Caryn: I love when people use that picture of bypassing the animal in order to achieve the end result, be it creating food for our calories. We can eat those plants instead of inefficiently losing the calories through the animal.
Stephane: Yep. One of my main concerns is the soil. I think we don’t care enough for the soil, but it should be seen as a sanctuary where there is a whole web of life in the soil. If we don’t feed this, we kind of starve it and it might just go away or die. By really taking care of the soil, we’re using the soil work, bringing good source of plant-based organic material, then we kind of feed a whole organism that will produce all the food that we want to eat.
Meghan: That’s one of the advantages too, of the method we’re using where we’re covering it with hay, is that we don’t need to till the soil. Because when we do rototilling and tilling, it basically disturbs the soil food web by bringing some organisms who would naturally live a few inches under the soil will be brought to the top and exposed to the heat and to the wind. Also, the worms create tunnels and really improve the soil structure, so that’s another thing that can be lost when we till. It’s the way that we’re doing it in Saint-Casimir, with the layer of hay. It’s just a very slow process of the hay breaking down; we put hay on once or twice a year, in the spring and in the fall. With that technique the garden really takes care of itself. We only visit about once a week or even once every two weeks. There are some things like lettuce that we’re not able to grow, only visiting that often, because they’ll go to seed. But for most of the other plants, they’ll really just take care of themselves and be self-sufficient even at a distance.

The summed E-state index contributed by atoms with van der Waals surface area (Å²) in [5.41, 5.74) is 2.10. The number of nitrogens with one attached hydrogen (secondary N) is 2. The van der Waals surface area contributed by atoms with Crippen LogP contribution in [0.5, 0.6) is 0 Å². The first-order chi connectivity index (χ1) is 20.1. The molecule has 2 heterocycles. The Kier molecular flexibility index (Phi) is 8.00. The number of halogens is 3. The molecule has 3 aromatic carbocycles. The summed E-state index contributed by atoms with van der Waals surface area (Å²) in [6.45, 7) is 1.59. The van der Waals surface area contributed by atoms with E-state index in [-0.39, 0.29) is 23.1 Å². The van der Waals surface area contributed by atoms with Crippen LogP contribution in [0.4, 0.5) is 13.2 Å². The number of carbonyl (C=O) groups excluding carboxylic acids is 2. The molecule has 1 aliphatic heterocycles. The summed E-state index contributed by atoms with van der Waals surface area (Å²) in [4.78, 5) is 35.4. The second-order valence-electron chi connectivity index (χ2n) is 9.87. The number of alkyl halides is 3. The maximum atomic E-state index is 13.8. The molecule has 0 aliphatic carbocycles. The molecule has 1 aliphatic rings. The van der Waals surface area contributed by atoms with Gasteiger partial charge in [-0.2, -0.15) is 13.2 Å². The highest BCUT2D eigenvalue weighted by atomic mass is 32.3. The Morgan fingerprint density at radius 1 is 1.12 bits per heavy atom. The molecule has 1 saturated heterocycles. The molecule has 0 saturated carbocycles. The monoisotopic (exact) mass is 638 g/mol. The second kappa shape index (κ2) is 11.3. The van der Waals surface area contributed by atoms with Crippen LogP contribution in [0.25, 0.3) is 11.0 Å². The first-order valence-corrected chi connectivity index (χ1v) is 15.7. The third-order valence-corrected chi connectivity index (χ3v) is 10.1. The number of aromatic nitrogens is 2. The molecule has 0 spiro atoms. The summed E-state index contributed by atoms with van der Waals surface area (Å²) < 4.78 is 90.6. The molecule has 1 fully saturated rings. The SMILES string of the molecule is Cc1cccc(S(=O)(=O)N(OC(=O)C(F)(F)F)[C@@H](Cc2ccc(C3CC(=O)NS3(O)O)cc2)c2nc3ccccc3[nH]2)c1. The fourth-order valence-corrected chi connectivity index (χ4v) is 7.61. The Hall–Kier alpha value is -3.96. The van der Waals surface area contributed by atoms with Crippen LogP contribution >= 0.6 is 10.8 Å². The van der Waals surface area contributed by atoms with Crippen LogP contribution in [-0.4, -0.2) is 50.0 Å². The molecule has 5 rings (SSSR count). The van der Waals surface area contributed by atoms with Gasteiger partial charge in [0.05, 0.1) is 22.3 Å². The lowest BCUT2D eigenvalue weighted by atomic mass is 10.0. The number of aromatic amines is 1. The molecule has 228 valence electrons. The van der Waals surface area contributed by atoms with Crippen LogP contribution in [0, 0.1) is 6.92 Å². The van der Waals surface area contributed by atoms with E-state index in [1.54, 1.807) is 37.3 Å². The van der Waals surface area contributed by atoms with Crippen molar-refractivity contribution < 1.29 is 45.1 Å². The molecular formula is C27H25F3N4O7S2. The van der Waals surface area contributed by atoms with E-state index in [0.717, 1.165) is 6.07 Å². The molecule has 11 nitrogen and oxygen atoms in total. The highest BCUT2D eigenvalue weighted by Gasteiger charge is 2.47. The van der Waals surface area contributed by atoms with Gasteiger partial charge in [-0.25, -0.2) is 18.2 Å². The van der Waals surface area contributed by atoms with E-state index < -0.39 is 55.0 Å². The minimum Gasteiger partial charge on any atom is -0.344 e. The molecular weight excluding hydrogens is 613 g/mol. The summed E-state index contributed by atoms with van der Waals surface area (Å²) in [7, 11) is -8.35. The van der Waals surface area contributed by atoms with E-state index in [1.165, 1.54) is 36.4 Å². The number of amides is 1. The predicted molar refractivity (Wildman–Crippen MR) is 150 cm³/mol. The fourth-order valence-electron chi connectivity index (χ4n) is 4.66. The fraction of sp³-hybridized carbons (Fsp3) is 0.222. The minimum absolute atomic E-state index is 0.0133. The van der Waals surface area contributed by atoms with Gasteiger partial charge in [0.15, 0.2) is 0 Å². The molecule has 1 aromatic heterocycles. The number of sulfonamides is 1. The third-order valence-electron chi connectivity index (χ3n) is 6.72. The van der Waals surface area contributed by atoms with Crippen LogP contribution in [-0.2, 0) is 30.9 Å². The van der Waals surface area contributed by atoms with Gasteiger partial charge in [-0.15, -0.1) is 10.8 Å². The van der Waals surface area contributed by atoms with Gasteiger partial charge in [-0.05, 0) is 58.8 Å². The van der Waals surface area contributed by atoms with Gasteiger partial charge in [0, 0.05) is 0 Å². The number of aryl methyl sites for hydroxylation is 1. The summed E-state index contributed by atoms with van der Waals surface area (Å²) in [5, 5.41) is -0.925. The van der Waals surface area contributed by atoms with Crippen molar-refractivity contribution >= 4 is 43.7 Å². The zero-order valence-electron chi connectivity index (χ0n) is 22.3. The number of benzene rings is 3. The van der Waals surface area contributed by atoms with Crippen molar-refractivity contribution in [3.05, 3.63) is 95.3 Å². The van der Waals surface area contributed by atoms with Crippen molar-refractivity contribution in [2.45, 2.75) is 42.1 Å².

Caryn: Do you think because it’s a slower, more meticulous process, do you think the whole world could live on veganic agriculture? Could we feed the world that way?
Stephane: Very sure that the technique we are experimenting or using in Saint-Casimir when we garden, would not necessarily work on big large-scale farms because large farm-scale people need, most of the time, to use tractors and machinery. You would rather go on working the soil or at least working it a bit and using green manure. You wouldn’t necessarily use mulch on a really large scale. I would say there is many, many different techniques that can be used to grow in a veganic way. Even ourselves are using different. We do some container gardening, we have an allotment in a community garden, so we try different techniques. I think the more natural, truer one would be using mulch and leaving the soil without disturbance, but I think we couldn’t feed the world if you hit on the large scale, with machinery it could be possible. Officially because we don’t need as much land if we are a vegan diet. I think it’s possible to feed the world, but there is different techniques that would have to be used.